Police Union’s Former President Files Lawsuit Against City Of Burbank

BURBANK, CA &#8211 The former president of the Burbank police union filed a lawsuit against the city claiming he was fired in retaliation for disclosing illegal conduct by the department, including the use of arrest quotas and false police reports, court records show.

Mark Armendariz, who joined the Burbank Police Department in 2002 and served as president of the Burbank Police Officers’ Assn. for two years, claimed he was fired last July in retaliation after voicing criticism of leadership in the department and refusing to participate in illegal activities such as arrest quotas, according to the complaint filed in Los Angeles County Superior Court.

Burbank City Atty. Amy Albano on Friday denied the claims in the lawsuit, but declined to divulge why Armendariz was fired.

“We don’t agree with the assertions in the complaint at all,” Albano said. “There was no retaliation.”

Armendariz was critical in recent years of the department’s leadership, speaking up against scheduling and staffing decisions, the extension of temporary contracts for captains and the permanent appointment of Scott LaChasse as police chief last year “without the use of an appropriate selection process,” according to the lawsuit.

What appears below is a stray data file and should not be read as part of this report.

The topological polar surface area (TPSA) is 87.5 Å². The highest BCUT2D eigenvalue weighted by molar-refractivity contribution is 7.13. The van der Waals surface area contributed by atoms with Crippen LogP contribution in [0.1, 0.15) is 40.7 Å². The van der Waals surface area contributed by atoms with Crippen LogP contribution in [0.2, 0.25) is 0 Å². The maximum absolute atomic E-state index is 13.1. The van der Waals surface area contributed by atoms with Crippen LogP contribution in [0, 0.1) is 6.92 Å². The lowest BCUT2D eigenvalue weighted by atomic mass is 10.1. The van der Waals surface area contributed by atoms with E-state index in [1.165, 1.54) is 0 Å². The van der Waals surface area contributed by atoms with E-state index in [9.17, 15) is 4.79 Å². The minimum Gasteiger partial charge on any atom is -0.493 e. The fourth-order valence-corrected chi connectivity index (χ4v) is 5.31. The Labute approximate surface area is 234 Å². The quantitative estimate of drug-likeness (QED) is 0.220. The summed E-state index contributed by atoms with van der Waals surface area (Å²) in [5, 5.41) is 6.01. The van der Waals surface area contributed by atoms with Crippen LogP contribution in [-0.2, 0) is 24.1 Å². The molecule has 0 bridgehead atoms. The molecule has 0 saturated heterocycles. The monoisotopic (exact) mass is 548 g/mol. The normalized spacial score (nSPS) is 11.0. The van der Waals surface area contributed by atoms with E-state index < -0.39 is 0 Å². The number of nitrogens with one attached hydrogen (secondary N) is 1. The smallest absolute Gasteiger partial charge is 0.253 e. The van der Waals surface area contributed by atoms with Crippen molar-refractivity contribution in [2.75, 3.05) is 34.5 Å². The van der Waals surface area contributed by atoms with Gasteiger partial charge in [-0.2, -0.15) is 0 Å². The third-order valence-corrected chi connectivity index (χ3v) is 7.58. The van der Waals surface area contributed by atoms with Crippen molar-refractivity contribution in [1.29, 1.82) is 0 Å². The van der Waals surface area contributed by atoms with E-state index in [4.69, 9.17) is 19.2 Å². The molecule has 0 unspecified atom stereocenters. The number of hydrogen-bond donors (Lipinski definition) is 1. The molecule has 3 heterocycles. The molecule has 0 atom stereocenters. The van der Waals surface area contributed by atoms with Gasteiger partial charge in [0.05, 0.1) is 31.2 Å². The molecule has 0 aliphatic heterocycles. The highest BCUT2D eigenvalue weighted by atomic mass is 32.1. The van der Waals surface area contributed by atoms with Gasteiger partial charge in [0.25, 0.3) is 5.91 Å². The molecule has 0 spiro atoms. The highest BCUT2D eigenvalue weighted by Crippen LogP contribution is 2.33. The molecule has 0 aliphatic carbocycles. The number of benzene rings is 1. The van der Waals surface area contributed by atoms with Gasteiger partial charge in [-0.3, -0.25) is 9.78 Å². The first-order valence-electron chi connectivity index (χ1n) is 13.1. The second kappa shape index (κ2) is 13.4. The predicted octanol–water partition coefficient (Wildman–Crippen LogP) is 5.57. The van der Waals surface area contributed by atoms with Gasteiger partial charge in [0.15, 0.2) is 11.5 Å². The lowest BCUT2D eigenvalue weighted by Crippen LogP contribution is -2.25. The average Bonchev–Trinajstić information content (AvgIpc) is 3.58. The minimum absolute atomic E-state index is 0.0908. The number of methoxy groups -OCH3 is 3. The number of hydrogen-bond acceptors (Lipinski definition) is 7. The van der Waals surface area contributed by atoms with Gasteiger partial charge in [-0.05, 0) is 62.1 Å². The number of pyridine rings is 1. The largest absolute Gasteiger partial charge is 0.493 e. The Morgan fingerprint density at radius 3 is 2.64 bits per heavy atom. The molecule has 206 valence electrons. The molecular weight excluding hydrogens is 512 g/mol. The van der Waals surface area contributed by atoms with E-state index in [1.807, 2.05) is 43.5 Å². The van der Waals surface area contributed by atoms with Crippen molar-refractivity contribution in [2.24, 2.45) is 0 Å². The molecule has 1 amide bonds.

Three years ago, Armendariz filed a grievance with LaChasse, contending that reorganization of the patrol and investigative divisions at the time reduced staffing levels to the point where it was affecting officer response times and causing distress among employees.

Last year, he called it “disappointing” when city officials abandoned the police-chief recruitment process that they had started the year before, and instead appointed LaChasse.

In the lawsuit, Armendariz argued that after voicing his complaints, he was discriminated against, given negative evaluations, subjected to unfounded, fabricated charges of misconduct and internal affairs investigations, received excessive suspensions and was ultimately terminated.

Armendariz is seeking an unspecified amount of damages, as well as $25,000 in civil penalties to be assessed against the city. He’s also asking to be reinstated as a sworn officer.

His attorney Diana Wang Wells said she could not comment on the lawsuit.

In the past, however, Armendariz’s attorney Christopher Brizzolara has said that the city had no legitimate reason to fire the officer.

“He was a good officer for the department,” Brizzolara said at the time. “I look forward to the city of Burbank explaining what the reasons were.”

From The Burbank Leader

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